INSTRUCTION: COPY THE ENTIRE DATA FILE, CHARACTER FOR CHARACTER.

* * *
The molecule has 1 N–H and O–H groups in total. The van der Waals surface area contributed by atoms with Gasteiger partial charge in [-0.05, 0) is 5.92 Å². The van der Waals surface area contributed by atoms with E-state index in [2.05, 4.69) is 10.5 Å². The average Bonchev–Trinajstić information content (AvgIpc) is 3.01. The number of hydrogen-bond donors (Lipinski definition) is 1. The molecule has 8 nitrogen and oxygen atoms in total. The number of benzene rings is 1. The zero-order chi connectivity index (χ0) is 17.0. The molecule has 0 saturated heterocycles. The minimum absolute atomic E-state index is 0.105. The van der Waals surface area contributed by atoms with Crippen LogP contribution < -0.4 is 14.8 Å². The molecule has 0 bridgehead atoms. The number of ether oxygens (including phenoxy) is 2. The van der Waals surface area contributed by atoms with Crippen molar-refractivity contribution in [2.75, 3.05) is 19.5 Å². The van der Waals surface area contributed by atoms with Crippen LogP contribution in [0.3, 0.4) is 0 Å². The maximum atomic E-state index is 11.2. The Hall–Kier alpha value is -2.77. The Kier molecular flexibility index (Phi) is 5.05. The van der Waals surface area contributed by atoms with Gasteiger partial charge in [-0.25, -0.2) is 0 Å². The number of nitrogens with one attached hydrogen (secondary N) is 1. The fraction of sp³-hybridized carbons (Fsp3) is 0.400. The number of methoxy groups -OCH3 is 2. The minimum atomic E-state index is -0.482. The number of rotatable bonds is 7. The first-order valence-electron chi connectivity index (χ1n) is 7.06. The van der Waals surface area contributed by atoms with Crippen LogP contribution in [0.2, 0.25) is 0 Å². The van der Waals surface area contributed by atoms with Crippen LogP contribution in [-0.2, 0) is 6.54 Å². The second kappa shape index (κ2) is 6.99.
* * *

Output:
The molecule has 1 N–H and O–H groups in total. The van der Waals surface area contributed by atoms with Gasteiger partial charge in [-0.05, 0) is 5.92 Å². The van der Waals surface area contributed by atoms with E-state index in [2.05, 4.69) is 10.5 Å². The average Bonchev–Trinajstić information content (AvgIpc) is 3.01. The number of hydrogen-bond donors (Lipinski definition) is 1. The molecule has 8 nitrogen and oxygen atoms in total. The number of benzene rings is 1. The zero-order chi connectivity index (χ0) is 17.0. The molecule has 0 saturated heterocycles. The minimum absolute atomic E-state index is 0.105. The van der Waals surface area contributed by atoms with Crippen LogP contribution < -0.4 is 14.8 Å². The molecule has 0 bridgehead atoms. The number of ether oxygens (including phenoxy) is 2. The van der Waals surface area contributed by atoms with Crippen molar-refractivity contribution in [2.75, 3.05) is 19.5 Å². The van der Waals surface area contributed by atoms with Crippen LogP contribution in [0.3, 0.4) is 0 Å². The maximum atomic E-state index is 11.2. The Hall–Kier alpha value is -2.77. The Kier molecular flexibility index (Phi) is 5.05. The van der Waals surface area contributed by atoms with Gasteiger partial charge in [-0.25, -0.2) is 0 Å². The number of nitrogens with one attached hydrogen (secondary N) is 1. The fraction of sp³-hybridized carbons (Fsp3) is 0.400. The number of methoxy groups -OCH3 is 2. The minimum atomic E-state index is -0.482. The number of rotatable bonds is 7. The first-order valence-electron chi connectivity index (χ1n) is 7.06. The van der Waals surface area contributed by atoms with Crippen LogP contribution in [0.2, 0.25) is 0 Å². The van der Waals surface area contributed by atoms with Crippen LogP contribution in [-0.2, 0) is 6.54 Å². The second kappa shape index (κ2) is 6.99.